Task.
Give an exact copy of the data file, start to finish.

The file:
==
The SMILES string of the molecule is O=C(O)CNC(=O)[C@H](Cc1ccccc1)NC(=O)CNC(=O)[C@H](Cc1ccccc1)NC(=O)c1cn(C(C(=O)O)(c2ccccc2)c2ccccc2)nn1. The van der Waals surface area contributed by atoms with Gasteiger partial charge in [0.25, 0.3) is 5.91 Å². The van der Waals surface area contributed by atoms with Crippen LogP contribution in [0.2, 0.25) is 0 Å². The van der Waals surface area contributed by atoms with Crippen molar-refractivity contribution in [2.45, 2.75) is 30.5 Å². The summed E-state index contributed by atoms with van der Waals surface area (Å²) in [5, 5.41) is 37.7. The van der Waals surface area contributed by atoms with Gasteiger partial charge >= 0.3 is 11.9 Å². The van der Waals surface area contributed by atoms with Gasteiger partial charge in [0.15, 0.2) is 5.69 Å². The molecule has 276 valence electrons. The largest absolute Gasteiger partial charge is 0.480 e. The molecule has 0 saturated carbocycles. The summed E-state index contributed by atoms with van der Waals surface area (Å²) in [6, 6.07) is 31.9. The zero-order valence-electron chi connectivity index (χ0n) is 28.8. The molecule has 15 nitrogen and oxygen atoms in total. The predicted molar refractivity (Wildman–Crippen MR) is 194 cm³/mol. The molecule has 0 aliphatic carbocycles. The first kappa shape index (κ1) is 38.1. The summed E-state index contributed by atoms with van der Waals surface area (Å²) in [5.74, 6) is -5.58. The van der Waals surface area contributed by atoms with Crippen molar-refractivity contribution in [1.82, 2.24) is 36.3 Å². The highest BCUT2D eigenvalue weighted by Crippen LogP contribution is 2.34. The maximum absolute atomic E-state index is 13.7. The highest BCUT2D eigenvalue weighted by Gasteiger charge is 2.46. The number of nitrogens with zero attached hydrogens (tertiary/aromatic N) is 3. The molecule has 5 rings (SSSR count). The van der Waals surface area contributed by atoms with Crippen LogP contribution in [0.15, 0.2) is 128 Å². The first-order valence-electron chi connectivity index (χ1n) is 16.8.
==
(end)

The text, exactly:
The SMILES string of the molecule is O=C(O)CNC(=O)[C@H](Cc1ccccc1)NC(=O)CNC(=O)[C@H](Cc1ccccc1)NC(=O)c1cn(C(C(=O)O)(c2ccccc2)c2ccccc2)nn1. The van der Waals surface area contributed by atoms with Gasteiger partial charge in [0.25, 0.3) is 5.91 Å². The van der Waals surface area contributed by atoms with Crippen LogP contribution in [0.2, 0.25) is 0 Å². The van der Waals surface area contributed by atoms with Crippen molar-refractivity contribution in [2.45, 2.75) is 30.5 Å². The summed E-state index contributed by atoms with van der Waals surface area (Å²) in [5, 5.41) is 37.7. The van der Waals surface area contributed by atoms with Gasteiger partial charge >= 0.3 is 11.9 Å². The van der Waals surface area contributed by atoms with Gasteiger partial charge in [0.15, 0.2) is 5.69 Å². The molecule has 276 valence electrons. The largest absolute Gasteiger partial charge is 0.480 e. The molecule has 0 saturated carbocycles. The summed E-state index contributed by atoms with van der Waals surface area (Å²) in [6, 6.07) is 31.9. The zero-order valence-electron chi connectivity index (χ0n) is 28.8. The molecule has 15 nitrogen and oxygen atoms in total. The predicted molar refractivity (Wildman–Crippen MR) is 194 cm³/mol. The molecule has 0 aliphatic carbocycles. The first kappa shape index (κ1) is 38.1. The summed E-state index contributed by atoms with van der Waals surface area (Å²) in [5.74, 6) is -5.58. The van der Waals surface area contributed by atoms with Crippen molar-refractivity contribution in [1.82, 2.24) is 36.3 Å². The highest BCUT2D eigenvalue weighted by Crippen LogP contribution is 2.34. The maximum absolute atomic E-state index is 13.7. The highest BCUT2D eigenvalue weighted by Gasteiger charge is 2.46. The number of nitrogens with zero attached hydrogens (tertiary/aromatic N) is 3. The molecule has 5 rings (SSSR count). The van der Waals surface area contributed by atoms with Crippen LogP contribution in [0.15, 0.2) is 128 Å². The first-order valence-electron chi connectivity index (χ1n) is 16.8.